post image

Monday Muse: Boudoir Dressing Inspires 3.1 Phillip Lim Spring 2015

3.1 Phillip Lim Spring 2015

For a few seasons now, California-born Phillip Lim has been integrating organic shapes into his clothes. See: geodes, sunshine, shadows, etc. But this year, the designer was literally trapped in his bedroom. His apartment in New York was under renovation and the only habitable room he had was his bedroom. That led to his exploration of the boudoir and all of its trappings, from the quilting and tufting on his mattress to the pattern on his own quilt, and a collection that blended the comforts of home with the cool-girl, downtown style that Lim has honed after years in the business.

€œIt€™s become my sanctuary, my safe haven, and now, my inspiration,€ the designer said backstage before his fashion show. €œThe bedroom is this place where you are, at one time exposed, romantically, and on the other, totally protected, because it€™s private. It€™s very sexy for me this season. And all of the fabrics look like ones you might find in the most beautiful, most feminine boudoir.€

3.1 Phillip Lim Spring 2015

The collection was grounded on cushiony block heels, which looked cozy and textural with the addition of suede and pony. The shoes — along with Lim’s bags — have been building the brand from a ready-to-wear line to a full-fledged collection that’s growing season after season.

The texture that appeared on the shoes appeared on the clothes too, which included robe coats (the bedroom’s take on outerwear, naturally) and flowing tops trimmed with suede and swingy quilting pulled from the brocade on mattresses. Raw edges and sheer panels recalled gauzy drapes and might have been a sly nod to lingerie dressing, which continued to be a major trend on the runways, but always seemed too saccharine for Lim’s downtown gals. Obi belts, which were another item we saw from designers from every Fashion Week, were loosely knotted and the girls walked the runway with behead and their jackets undone just so.

Sensuality came by way of draped pieces, which Lim said were all created on a form and pinned, tucked and folded to create curves and hug the body. Overtly sexy? You’d never get that from a Phillip Lim collection, but peeks of skin here and there were just enough to keep things from appearing too buttoned up. Cocktail dresses were loose and languid, as if the models had just rolled out of bed The last few pieces were inspired by rattan and weaving — it goes without saying that Lim wasn’t holed up in a tiny bedroom, but one furnished with some great pieces — with peeks of bright orange and yellow underneath, as if the afternoon sun was streaming through them. It was a collection that was cool, comfortable and easy. More collections like this one will keep Lim fans happy and earn him plenty of new ones. Finding a groove like that isn’t easy. Let’s just say he’s not sleeping on it.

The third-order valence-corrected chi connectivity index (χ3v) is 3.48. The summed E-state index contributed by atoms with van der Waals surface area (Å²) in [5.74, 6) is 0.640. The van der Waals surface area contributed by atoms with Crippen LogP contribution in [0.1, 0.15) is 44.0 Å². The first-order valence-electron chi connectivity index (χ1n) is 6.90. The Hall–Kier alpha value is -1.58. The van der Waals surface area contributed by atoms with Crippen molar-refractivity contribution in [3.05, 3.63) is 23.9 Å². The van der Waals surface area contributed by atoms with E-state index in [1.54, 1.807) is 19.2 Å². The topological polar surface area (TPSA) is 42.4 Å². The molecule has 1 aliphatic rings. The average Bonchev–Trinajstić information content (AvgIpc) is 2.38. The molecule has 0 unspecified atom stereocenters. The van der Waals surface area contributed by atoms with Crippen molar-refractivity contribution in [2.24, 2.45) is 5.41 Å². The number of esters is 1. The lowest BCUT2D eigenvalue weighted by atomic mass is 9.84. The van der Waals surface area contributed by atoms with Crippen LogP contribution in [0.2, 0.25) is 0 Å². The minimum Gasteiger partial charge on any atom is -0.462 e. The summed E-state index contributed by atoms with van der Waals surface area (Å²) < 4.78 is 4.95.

post image

Guys are Getting Their Very Own Target Collab

The Target Collective

Menswear has been obsessed with homegrown labels and Americana — especially Made in the USA goods — for years now. But those heritage brand and small batch production labels have often been hard to find, since they’re usually only carried in specialty boutiques and menswear stores. But Target is changing all that. The collab-happy mega store is giving guys a chance to shop some of the biggest names in menswear and men’s accessories with its latest initiative: the Target Collective.

Past collabs have had a few items designed for guys (including the CFDA Neiman Marcus collection a few years ago, which included pieces from Thom Browne and rag & bone, and the Missoni collection as well), but the Target Collective — which launches March 15 — marks the very first time that Target will be releasing a collaboration aimed just at guys. The brands include Iowa’s Locally Grown, San Francisco’s own Taylor Stitch, irreverent stationery brand (and FTD favorite) Terrapin Stationers as well as men’s bag and accessories manufacturers Billykirk, Owen & Fred and Duluth Pack.

€œWhat excites me about this program is that we€™ve curated brands we think our guests will love, and that we€™ve worked with each brand to co-create products specifically with our guests in mind,€ said Kathee Tesija, chief merchandising and supply chain officer at Target.

€œBy exploring innovative partnerships like Target Collective, we€™re bringing newness to our assortment and offering our guests easy access to stylish, well-crafted, quality products they€™ll find only at Target.€

The Target Collective will present Made in the USA goods from the brands, many of which already have cult followings in menswear circles and avid readers of men’s magazines such as GQ and Esquire. The collection includes accessories such as tooled leather belts, bags and travel gear as well as apparel, such as button-up shirts and graphic tees. The collection is priced from $10 to $270, with most pieces coming in under $100.

The Target Collective hits Targets website on March 15. For more information and to shop the Target Collective, visit